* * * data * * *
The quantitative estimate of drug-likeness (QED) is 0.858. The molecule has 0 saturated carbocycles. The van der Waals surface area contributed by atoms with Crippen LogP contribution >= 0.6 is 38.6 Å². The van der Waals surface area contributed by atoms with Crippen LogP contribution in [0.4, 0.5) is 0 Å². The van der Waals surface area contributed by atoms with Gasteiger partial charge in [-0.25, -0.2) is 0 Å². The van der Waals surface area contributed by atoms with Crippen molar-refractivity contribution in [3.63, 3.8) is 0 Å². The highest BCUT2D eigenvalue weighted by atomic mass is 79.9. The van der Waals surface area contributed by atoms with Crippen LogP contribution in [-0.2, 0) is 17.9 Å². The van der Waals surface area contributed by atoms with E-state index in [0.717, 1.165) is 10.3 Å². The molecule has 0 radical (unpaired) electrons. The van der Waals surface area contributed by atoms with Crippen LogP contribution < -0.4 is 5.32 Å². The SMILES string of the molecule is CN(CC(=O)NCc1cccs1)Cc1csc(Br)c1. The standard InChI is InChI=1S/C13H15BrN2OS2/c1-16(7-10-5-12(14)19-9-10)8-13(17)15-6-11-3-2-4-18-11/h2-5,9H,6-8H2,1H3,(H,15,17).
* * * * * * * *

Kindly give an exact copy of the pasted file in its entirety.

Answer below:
The quantitative estimate of drug-likeness (QED) is 0.858. The molecule has 0 saturated carbocycles. The van der Waals surface area contributed by atoms with Crippen LogP contribution >= 0.6 is 38.6 Å². The van der Waals surface area contributed by atoms with Crippen LogP contribution in [0.4, 0.5) is 0 Å². The van der Waals surface area contributed by atoms with Gasteiger partial charge in [-0.25, -0.2) is 0 Å². The van der Waals surface area contributed by atoms with Crippen molar-refractivity contribution in [3.63, 3.8) is 0 Å². The highest BCUT2D eigenvalue weighted by atomic mass is 79.9. The van der Waals surface area contributed by atoms with Crippen LogP contribution in [-0.2, 0) is 17.9 Å². The van der Waals surface area contributed by atoms with E-state index in [0.717, 1.165) is 10.3 Å². The molecule has 0 radical (unpaired) electrons. The van der Waals surface area contributed by atoms with Crippen LogP contribution < -0.4 is 5.32 Å². The SMILES string of the molecule is CN(CC(=O)NCc1cccs1)Cc1csc(Br)c1. The standard InChI is InChI=1S/C13H15BrN2OS2/c1-16(7-10-5-12(14)19-9-10)8-13(17)15-6-11-3-2-4-18-11/h2-5,9H,6-8H2,1H3,(H,15,17).